Our cities, our entitlement

I’m not done with the Cologne thing, not by a long stretch.

Cities are great concentrations of opportunity, which is why people gravitate towards them. This includes people for whom opportunity means access to victims. Thieves, pimps, drug dealers and swindlers of every stripe are to be found in cities. Some cities are plagued by them, in others you barely know they’re there. Either way, our parents teach us to be streetwise and we pretty soon learn which parts of our cities to avoid, if we are not to end up as someone else’s opportunity. We understand the unwritten rules of our cities and when we break those rules, we do so either by accident or by taking a calculated risk. This reality applies to all inhabitants of a city.

It applies more so to women than to men, more so to children than to adults, more so to strangers than to locals, more so to the disabled than to the able-bodied. We acknowledge this through our efforts at removing these discrepancies. For the past quarter-century, especially in Western cities, words such as safety, accessibility, inclusion, liveability, enjoyment, fulfilment, etc., have been prominent in urban policies. University courses in urban design, urban planning and urban management teach the professional how to minimise danger, hazard and unpleasantness in our cities. Parks offer safe disposal of dog foul, used condoms and hypodermic needles, streets and squares are equipped with good lighting and surveillance, surfaces are made less hazardous for everyone, and signage more universally intelligible. In short, we’ve come a long way towards our cities being there for all its inhabitants to safely enjoy, as they are entitled.

Enter large numbers of people intent on wrecking that entitlement. There is the passive wrecking of women confined to their homes and hence never partaking of the city, and communities that isolate themselves from the wider urban life. Then there is the active wrecking of expecting gender segregation in public places, of disrupting the normal use of public footways by spreading out prayer mats and indulging in ostentatious displays of piety, of gangs of vigilante thugs harassing whomever displays a morality they disapprove of, and lately, of course, the significant ratcheting up of this aggressive wrecking by the orchestrated targeting of women for sexual assault.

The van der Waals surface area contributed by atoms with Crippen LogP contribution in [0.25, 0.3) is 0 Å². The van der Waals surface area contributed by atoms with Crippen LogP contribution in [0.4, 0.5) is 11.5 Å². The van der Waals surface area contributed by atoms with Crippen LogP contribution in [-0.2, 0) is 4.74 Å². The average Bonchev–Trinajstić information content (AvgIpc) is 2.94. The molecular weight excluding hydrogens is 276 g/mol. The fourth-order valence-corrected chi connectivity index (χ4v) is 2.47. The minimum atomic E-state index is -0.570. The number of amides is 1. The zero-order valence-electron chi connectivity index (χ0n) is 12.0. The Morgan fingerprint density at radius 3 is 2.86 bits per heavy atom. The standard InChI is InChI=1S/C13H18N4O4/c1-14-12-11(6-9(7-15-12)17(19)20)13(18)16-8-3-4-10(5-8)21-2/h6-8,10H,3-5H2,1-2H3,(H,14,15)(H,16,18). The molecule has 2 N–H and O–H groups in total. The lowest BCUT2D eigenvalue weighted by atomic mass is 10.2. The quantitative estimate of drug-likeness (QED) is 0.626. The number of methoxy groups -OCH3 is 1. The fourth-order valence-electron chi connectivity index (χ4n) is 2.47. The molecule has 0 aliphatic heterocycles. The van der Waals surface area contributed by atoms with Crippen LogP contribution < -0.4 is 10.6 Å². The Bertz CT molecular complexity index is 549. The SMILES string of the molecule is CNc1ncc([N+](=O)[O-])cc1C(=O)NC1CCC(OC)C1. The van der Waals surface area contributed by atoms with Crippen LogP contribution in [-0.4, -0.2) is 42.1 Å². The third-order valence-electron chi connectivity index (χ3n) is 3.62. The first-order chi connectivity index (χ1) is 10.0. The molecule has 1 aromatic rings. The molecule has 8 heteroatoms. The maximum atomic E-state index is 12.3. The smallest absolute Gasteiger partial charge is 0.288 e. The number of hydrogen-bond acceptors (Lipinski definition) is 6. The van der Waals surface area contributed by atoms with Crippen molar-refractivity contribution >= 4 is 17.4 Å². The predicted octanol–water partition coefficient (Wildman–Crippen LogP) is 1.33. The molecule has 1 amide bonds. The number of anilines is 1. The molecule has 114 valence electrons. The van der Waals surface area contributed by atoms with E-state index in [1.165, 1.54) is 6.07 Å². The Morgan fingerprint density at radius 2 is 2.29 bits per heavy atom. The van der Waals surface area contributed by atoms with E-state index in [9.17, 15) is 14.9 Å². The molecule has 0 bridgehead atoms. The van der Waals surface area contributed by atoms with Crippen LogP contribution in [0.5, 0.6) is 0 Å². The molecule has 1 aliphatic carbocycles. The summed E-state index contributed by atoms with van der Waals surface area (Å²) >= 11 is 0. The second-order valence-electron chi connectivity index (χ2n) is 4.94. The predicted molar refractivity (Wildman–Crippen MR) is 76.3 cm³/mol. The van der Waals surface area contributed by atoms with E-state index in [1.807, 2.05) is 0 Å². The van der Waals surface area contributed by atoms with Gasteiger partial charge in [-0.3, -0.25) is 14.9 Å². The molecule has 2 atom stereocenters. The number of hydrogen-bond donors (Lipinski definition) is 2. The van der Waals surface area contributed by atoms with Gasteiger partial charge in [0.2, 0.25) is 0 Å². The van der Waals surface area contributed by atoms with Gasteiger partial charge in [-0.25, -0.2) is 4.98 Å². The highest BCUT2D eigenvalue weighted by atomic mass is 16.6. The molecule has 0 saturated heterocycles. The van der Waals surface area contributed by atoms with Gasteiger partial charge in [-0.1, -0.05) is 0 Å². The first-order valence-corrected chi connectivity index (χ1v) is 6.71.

When it is announced that a serial killer is on the loose, there’s been a jail break or a riot has broken out, it comes as a shock and the city can suddenly become a very threatening place. When the threat targets people meeting a particular description, it is worse because the targets do not know the extent of support they might receive from the wider population. This could range from their being blamed, or being advised to modify their behaviour, to the perpetrators being called out, isolated and confronted, the victims protected and empowered, and the general social awareness being raised. Whichever way, people are galvanised into action.

When the threat takes the form of a creeping malaise, later concerted responses may be systematically undermined by an accumulation of reasonable accommodations: quietly walking around the man prostrating himself and blocking the footpath; acceding to gender segregation at meetings; acceding to separate legal systems; acceding to gender-segregated sports facilities; avoiding more areas of our cities than we normally would; allowing people to enter shops, banks and public buildings in full facial disguise, etc. By the time of the co-ordinated sexual assaults in several European cities last New Year’s Eve, what should have been a galvanised public response had been muted, and what should have been a concerted response from the authorities had been paralysed.

The obviously-recognisable groups of North African and Middle Eastern men who perpetrated these acts were repeating the obviously-recognisable modus operandi seen previously in Tunis and Cairo, cities to which, for centuries, women had no entitlement, given that they are cities in the Muslim world in which Muslim norms and practices had held sway. As is also obvious from these two cities (and Tehran, and Riyadh, and other places), there is a growing social awareness of the basic injustice of Muslim attitudes to public space, and an increasing confidence in women claiming their entitlement to their cities. The mediaeval men who would have it otherwise are fighting back in their home cities with orchestrated mass sexual assaults acting on a value system that shames the victims of such assaults, rather than the perpetrators. With that value system as a baseline, add to it the general Muslim perception of Western, especially white, women as morally degenerate, plus the party atmosphere of New Year’s Eve, and taharrush comes to Europe.